Sir Expat made us a reservation to go to the top of the Burj Kalifa on our final day.  Yes, it’s the same building of the Tom Cruise stunt in Mission:  Impossible — Ghost Protocol.  We only went on the inside of the building, Tom was on the outside.  Minor difference.

Gold Machine

Mr. HalfFull discovers the gold vending machine at the top of the Burj Kalifa

Have you ever seen a gold vending machine?  We encountered one at the top of the Burj Kalifa.  It only takes cash and this one contained gold nuggets in the shape of the building.  So it’s a souvenir AND and an investment!  No, we didn’t actually buy gold to cart around in our duffels.

The entrance to the Burj Kalifa is actually in a sprawling shopping mall.  So after our building tour, we walked around our second mall of the trip.  This one had a wing of super high-end stores, an aquarium, and a skating rink!  One of the most interesting things for me to witness was women in full veils, with nothing showing but their eyes, eating in restaurants.  I’m not sure I would even want to eat out if I was so encumbered.

Apparently, we also exported Kim Kardashian to this Dubai mall.  There was a larger-than-life poster announcing her appearance at the grand opening of a new milkshake shop in the mall.  Aren’t they lucky!

Kim Kardashian at the Mall

Ms. HalfEmpty poses next to Miley Cyrus, Lindsay Lohan, La Toya Jackson, Shaquille O’Neal, Pamela Anderson, and the larger-than-life Kim Kardashian in the mall

After our final mall adventure it was time to grab our bags and head to the airport for our afternoon flight.  Dubai reminded me a bit of Vegas.  Both are deserts filled with skyscrapers and the craziest things.  When considering if they should build the next outlandish feature, they probably ask why not rather than why.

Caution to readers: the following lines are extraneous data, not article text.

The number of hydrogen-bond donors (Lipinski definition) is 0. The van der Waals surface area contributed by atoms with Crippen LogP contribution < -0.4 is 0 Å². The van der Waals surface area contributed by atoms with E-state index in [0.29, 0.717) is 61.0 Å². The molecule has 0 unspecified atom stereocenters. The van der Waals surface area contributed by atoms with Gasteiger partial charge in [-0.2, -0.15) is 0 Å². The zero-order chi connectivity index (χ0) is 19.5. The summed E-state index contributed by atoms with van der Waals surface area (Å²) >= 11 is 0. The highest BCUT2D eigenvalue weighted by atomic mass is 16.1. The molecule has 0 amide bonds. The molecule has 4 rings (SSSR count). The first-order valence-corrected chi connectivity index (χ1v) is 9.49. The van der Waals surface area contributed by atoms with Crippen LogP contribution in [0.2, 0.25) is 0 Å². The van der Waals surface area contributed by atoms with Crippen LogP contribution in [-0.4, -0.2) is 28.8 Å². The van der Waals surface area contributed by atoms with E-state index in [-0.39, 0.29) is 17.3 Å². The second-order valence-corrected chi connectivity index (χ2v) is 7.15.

• Excluding airport-only layovers, what’s the shortest amount of time you’ve spent in a country? 
  • Have you found customs agents to be generally friendly or gruff?  Did the length of your stay matter?
  • Have you visited super hot climates?  How did you fare?
  • What crazy things have you seen in a shopping mall?
  • Have you ever required a tow out of an unusual place?
  • What atypical item have you acquired from a vending machine?
  • What American “exports” have you been surprised to see overseas?
  • How do you feel about turning a desert into a lush, green oasis with air-conditioned skyscrapers?
Ms. HalfEmpty is a 30-something introverted realist, perhaps a pessimist. But she’s trying to see the world half full on halfempty4now.com, which she started in February 2011. Her worldview may not be all bad, as it probably helps keep her husband, Mr. HalfFull, grounded and out of trouble!

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Into Africa (Sort Of)

Getting to Mauritius, an African island nation off the coast of Madagascar, was an ordeal that started back in Australia. Mr. HalfFull researched airport transportation and discovered a direct bus to the airport with a pickup location near our hotel. This seemed like a great option until we learned that our hotel offered an airport shuttle for less than the bus. What a great deal – no walking with luggage AND a lower price!

But as we’ve learned time and again on the 30/40 World Tour – you get what you pay for!

The shuttle did, in fact, pick us up at our hotel on time. But this was not a direct shot to the airport. Instead, the shuttle was also transporting a family from the airport to their hotel. So we dropped them off and thought, “Okay, we’re off to the airport now!”